“I have noticed more than once in life that a taste for the ineffably twee can go hand-in-hand with a distinctly uncharitable outlook on the world,” Rowling writes. “I once shared an office with a woman who had covered the wall space behind her desk with pictures of fluffy kitties; she was the most bigoted, spiteful champion of the death penalty with whom it has ever been my misfortune to share a kettle. A love of all things saccharine often seems present where there is a lack of real warmth or charity.”

As for the villainous nature of Dolores Umbridge? “Her desire to control, to punish, and to inflict pain, all in the name of law and order, are, I think, every bit as reprehensible as Lord Voldemort’s unvarnished espousal of evil,” Rowling writes.

It is, of course, a treat on this day when tricks are the alternative to read an in-depth biography of one of the most popular author of all time’s greatest characters, and even more so to have that backstory accompanied by an essay explaining how the creator got her inspiration.

But, at least for a bit this Halloween morning, it seemed like the existence of these incredible essays was, indeed, a trick.

It took me, a person who makes his living writing for the Internet and who is generally savvy about such things, nearly a half hour to figure out how to read the dang-blasted story. And not a fun, whimsical half hour. A curse-filled half hour that saw my blood boil as my filing deadline ticked further into the past. I’ve always been enchanted by the magical world of Harry Potter, but I don’t feel as if I should need to know some secret spell in order to read a freaking essay on the Internet.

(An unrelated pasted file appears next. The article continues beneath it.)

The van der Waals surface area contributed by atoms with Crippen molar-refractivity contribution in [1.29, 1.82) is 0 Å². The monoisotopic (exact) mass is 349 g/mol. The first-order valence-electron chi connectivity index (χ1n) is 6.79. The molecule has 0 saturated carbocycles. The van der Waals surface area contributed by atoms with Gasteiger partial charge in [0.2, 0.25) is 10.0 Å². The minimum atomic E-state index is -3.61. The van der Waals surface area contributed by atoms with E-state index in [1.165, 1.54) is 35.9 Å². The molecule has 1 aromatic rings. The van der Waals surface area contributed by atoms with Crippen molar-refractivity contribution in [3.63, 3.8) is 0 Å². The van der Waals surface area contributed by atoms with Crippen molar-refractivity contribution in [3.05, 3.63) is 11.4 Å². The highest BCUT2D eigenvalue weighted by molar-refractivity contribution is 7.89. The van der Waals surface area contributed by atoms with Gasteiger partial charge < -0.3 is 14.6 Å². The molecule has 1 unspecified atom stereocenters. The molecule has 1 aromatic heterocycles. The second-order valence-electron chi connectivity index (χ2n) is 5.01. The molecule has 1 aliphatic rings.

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By the end of the adventure, I felt like a goddamned Hufflepuff. Pottermore could stand to be easier navigate.

But what awaited was a joy, a glimpse into the life of the fictional Umbridge.

It turns out she’s always been terrible.

She disowned her mother because she was of Muggle blood. She started as an intern (iconic literary villains, they’re just like us) and rose to the ranks of the Ministry of Magic by taking credit for other people’s work. On her rise, she convinced her father, a janitor at the ministry, to retire early—so as to not embarrass her with his lowly position—and denied their relation whenever she was asked if she was from the same Umbridge family as the one “who used to mop the floors here.”

She never married, and nurtured a racist take Muggles that concerned even the most evil of Ministry employees. Perhaps the most intriguing thing Rowling reveals is how Umbridge ended up fighting on Voldemort’s side in Deathly Hallows, despite never overtly having been labeled a Death Eater or having a connection to He Who Must Be Named.

The answer was simple. She was judged by the Death Eaters, after they took over the Ministry, “to have much more in common with them than she ever had with Albus Dumbledore.” 

The backstory also details Umbridge’s satisfying demise after the fall of Voldemort, convicted of torture, imprisonment, and deaths of several people. It’s perhaps the greatest treat Rowling could give us. After all, the comeuppance of the Big Bad is the good part of any horror story.